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Page 249

I'm really a VERY boring poet. Not only do I have no scars
to show you, no war stories, no losses to speak of,
especially to speak of (and besides, Pam shall not
be lost, no, Pam shall not be lost). Also I have
no regrets – as you may have guessed from all the
stupid puns I have NOT edited out of this work...play...
Really, I'm loafing here. It's my stale, crumbling loaf.
Maybe I'll have regrets when I grow up. Give me time.
I'm just 62 and a half – going on 63, and how I do go on!
(He, randomly, ran dumbly on.) Also I don't believe any of us
ever die (we don't get off that easy; and I hear some never
get off at all). And I don't believe in mysteries or complexities;
that is, they are fun to contrive and resolve, but not daunting.

For example, biology ("The Mystery of the Human Brain!")
and astronomy, with its billions and billions; string theory,
with its multi-dimensional dementia; any science that
only 12 people understand (this is novel: to create a language
that is born unspeakable, stillborn extinct).

I won't say all these vast complexities are bunk,
nor the critics' analyses (I adore them) of how any poem
worth its weight in reader's attention beams gets from
where it starts to where it ends: The analysis will always
fall short of the poem's complexity, because the poem's
complexity is simple. How simple to pull the plug
from a tub full of complexly agitated water. How easily
you just now (when you read "tub full of agitated water")
created your own instant and complex picture or concept
of agitated water! Biology! What a maze of cellular
and sub-cellular interactions! Tell me about folding proteins
(or Protean pre-teens) or what an enzyme does (junior officer
on a ship, right?) or a hormone (or a whore's hoarse moan)
or a neuron (not the old Ron!) – quick! Tell me!

And yet, this is how we hide from ourselves
(as our hands rapidly shuffle life beneath hard shalls)
how simply we endow life – with a thought, a simple thought
at that, many such thoughts ("goodbye" or "hello" or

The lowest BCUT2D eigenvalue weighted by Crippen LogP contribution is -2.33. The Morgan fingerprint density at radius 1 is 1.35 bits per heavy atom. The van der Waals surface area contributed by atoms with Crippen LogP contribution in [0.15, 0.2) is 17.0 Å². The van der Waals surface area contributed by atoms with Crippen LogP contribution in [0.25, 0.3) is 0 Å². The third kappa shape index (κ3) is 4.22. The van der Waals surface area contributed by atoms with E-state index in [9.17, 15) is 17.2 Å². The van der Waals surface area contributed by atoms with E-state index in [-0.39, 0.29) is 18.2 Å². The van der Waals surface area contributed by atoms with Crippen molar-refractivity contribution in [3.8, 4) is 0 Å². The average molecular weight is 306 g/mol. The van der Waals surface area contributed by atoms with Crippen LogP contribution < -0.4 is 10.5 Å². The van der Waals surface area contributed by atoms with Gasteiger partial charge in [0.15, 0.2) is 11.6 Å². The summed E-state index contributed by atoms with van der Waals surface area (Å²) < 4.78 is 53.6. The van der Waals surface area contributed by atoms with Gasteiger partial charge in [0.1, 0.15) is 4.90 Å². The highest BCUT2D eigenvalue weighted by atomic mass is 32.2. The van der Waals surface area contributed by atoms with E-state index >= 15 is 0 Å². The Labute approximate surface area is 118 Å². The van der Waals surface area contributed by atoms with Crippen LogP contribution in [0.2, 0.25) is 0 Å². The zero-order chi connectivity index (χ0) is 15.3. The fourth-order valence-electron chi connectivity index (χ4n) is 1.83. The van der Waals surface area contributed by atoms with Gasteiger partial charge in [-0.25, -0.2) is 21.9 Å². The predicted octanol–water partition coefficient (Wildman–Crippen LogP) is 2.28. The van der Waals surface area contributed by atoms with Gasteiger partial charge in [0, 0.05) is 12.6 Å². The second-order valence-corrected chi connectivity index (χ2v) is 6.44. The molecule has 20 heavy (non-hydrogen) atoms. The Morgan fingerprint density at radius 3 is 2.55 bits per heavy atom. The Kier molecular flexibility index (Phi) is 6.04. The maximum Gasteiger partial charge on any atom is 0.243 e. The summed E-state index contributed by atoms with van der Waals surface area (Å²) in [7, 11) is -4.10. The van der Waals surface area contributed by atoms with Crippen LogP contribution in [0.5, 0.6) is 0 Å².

"Aren't you something!" or "Good boy!" will do) --
one thought gives us a world of life, to which we add
complexity enough to conceal the thoughts that ignite
life, not wanting to know how easily a thought
can undo what a thought has endowed.

Notes: In stanza 1, the "Pam shall not be lost" refers to Sam Johnson's speaking of a man who shoots cats, then stating solemnly that Hodge (his cat) shall not be shot, no Hodge shall not be shot. Pam is my wife, not my cat. My current cat is Gypsy, who also shall not be lost. The "billions and billions" of astronomy refer, not to its budget, but to Carl Sagan's televised raptures about the billions of stars -- as many as my body has cells? One orgasm is a small galaxy -- no doubt a milky way (not the candy bar. [Is that what "Mr. Goodbar" means?]). In stanza 3, the folding of proteins have been in the news lately, as one sort of protein origami is blamed for Mad-Cow disease. Pre-teens are protean in the sense that adolescence hardens the personality, limiting possibility (or so it seems for many teens). Pre-teens, thus, seem relatively flexible."Enzyme" suggests "ensign.". In stanza 4, the shuffling of life beneath hard "shalls" (social and other requirements) suggests the old shell game (which shell covers the pea?), keeping it a secret from ourselves how much the things that determine the forms our lives take are our own thoughts, our own decisions. The idea is that simplicity becomes complexity when we conceal from ourselves the sources of things.

The summary of our the motive for our usual complex approach to life, "not wanting to know how easily a thought can undo what a thought has endowed", is pretty good for a phrase devoid of puns.

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